The point about highlighting these three strategies, is that some wise gurus will advise that you focus on one only, and never get confused by messing about with others. A classic example is the talented person that is prototyping a 'product', offering it to some customers, then majorly changing it at the customers request, to get some money in the door. Another is the experience of running a major, innovative exercise with a client, and thinking "surely we have a 'product' here that others will love"...then over a few years finding out that no one at all is interested. (The key here is the word 'surely', of course, i.e. you have done no market research)

But there is really nothing to be criticized about people trying to bring dreams into reality, blurring the lines and breaking the mould. These wise gurus are not necessarily right. If you build a bigger business with a 'service' model, eventually your great associates will peel off and work for themselves, and compete with you. There are some big service businesses but they are in things like law, accountancy, mainstream IT, and not really in instructional design. If you want to be a tycoon you really need products, IP or serious trading deals, etc. It's just that the products have to be robust and usually you have to take a lot of risk and break your heart getting them going!


Jerson  Campos

Great time for this discussion as I should start thinking about this for my own business.  I consider my products  the services I provide and the graphic assets I sell through my website. Right now its characters, but I'll be adding some more items later on. Even though I started the business for the sole intention of just selling characters and other stuff I have created on my spare time, that has now become secondary to my consultancy services. But his product you are talking about is still you correct?  But it will be others that will be selling you as their product. I think this would be an ideal setup, because now you have someone else doing the leg work as well. 

Bruce Graham

Hey John! Thanks for chiming in. Hope you are well - are you still having building works done on the house? 

Great addition to my thought process...I guess I am the stage that says "Trust me...and trust my product..."  :)

Jerson - saw your PM, will reply ASAP.

Holly - will email you at some point re this, as I have an idea too :)

I really am still trying to make sense of this in my head, how to "...turn the dial up to 11" in terms of our businesses, for those that want to.

Nick n/a

I work with a product that is essential and in fact used by everyone and the number of hours required to generate a good income are actually quite few on a yearly basis. Everyone has need of this product regardless. However, as it has nothing to with ID, HR, eLearning, training I'll leave it out of this thread. It's in a different industry.

Nancy Woinoski

Bruce Graham said:

@Nick, I am not really asking a question, I am just trying to highlight a thought. If that leads to discussion - fair enough.

Given the world of today, and the technology we have available to help us, I can see more effective ways to grow a business than "staff" and "an office". I used the services of 9 people last year, some very intensively, my business grew, but I am still trading using my "name" as the basis for growth. Cathy has a great name, and a great "product", her blueprint. I merely used her as an example, there are many others who have made the transition to having this.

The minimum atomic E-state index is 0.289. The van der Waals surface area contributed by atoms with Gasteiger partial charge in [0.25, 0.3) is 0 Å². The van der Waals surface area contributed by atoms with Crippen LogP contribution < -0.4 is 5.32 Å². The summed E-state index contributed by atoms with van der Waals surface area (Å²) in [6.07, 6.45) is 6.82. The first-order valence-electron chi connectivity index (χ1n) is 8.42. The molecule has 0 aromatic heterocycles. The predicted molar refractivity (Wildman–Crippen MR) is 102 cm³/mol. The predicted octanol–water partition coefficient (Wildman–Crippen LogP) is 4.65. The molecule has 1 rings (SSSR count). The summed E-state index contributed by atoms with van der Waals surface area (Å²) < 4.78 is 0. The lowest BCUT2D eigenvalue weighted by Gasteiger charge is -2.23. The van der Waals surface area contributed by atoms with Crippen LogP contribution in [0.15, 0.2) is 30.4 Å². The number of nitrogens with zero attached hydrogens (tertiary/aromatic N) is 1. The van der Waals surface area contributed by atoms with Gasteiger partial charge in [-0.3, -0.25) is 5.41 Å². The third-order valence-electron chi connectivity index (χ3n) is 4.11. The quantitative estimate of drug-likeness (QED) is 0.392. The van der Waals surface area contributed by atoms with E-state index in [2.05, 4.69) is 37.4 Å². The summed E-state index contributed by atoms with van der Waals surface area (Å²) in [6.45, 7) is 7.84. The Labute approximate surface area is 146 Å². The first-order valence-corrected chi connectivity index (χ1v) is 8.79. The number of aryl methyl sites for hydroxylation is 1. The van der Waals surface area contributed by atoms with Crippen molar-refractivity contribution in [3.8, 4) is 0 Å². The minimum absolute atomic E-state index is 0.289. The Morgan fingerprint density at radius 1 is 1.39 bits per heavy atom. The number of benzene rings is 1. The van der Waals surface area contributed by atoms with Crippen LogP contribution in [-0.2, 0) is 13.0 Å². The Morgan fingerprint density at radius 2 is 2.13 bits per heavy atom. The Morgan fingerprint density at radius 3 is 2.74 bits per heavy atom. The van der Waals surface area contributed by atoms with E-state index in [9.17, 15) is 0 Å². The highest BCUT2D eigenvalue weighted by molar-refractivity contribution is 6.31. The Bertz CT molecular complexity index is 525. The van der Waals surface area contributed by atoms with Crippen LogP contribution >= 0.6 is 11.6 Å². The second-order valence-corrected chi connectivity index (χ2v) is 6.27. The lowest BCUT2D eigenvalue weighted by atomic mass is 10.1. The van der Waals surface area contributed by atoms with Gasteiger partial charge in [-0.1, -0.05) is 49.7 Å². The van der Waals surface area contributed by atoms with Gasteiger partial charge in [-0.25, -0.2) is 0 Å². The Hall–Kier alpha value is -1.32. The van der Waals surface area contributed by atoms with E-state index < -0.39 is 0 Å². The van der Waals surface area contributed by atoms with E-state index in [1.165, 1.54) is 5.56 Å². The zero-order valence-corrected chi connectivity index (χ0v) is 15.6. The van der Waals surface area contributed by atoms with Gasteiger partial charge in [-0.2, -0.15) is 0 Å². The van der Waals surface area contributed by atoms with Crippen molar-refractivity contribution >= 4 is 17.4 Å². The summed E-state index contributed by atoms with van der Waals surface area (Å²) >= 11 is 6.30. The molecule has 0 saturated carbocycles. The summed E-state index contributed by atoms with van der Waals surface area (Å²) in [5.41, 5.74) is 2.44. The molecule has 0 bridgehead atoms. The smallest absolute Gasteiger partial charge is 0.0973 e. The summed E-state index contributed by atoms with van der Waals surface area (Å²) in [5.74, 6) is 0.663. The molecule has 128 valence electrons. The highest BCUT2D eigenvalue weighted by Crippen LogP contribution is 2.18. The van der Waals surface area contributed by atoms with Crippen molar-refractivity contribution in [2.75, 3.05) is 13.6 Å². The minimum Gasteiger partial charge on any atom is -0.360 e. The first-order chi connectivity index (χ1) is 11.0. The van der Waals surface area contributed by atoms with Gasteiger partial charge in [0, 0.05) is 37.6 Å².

I do not think there is any difference between your friend and you - it is merely scaling. All of the business concepts are identical, but that is not what I am trying to discuss here.

All I am trying to explore is the CONCEPT of having a specific product to sell other than your name and your experience/expertise. Wondering who else does this, in this immediate community, if anyone. Most people here are one-person or small companies, selling "instructional design". I believe that it is also important to have something else, something where people can "buy" a certain number of "that thing". It generates revenue, and also assists sell the consulting and the person.

One person who does this and does it well is James Kingsley

Jeanne Bernui

Nick Elkins said:

Jeanne Bernui said:

Hi Everyone.  I'm working with an international client on several courses that will need translation into multiple languages.  Anyone have a recommendation on translation services for elearning?  Here's the list of languages they will need:







Spanish (I've got this one covered)

Portuguese (I might have this one covered)


Any recommendations would be appreciated!

Thanks!  Jeanne

Hi Jeanne,

We've done quite a bit of translation work for e-learning content. We're a custom course creation company, so we've mostly translated courses that we first developed in English, but we can certainly discuss what you're hoping to accomplish. Please check us out at Artisan E-Learning and let me know if you have any questions. You can also read my most recent blog post about E-Learning Translation tips here.

I also have contacts of multiple e-learning translation/localization vendors that I can share with you. 

Good luck with your project!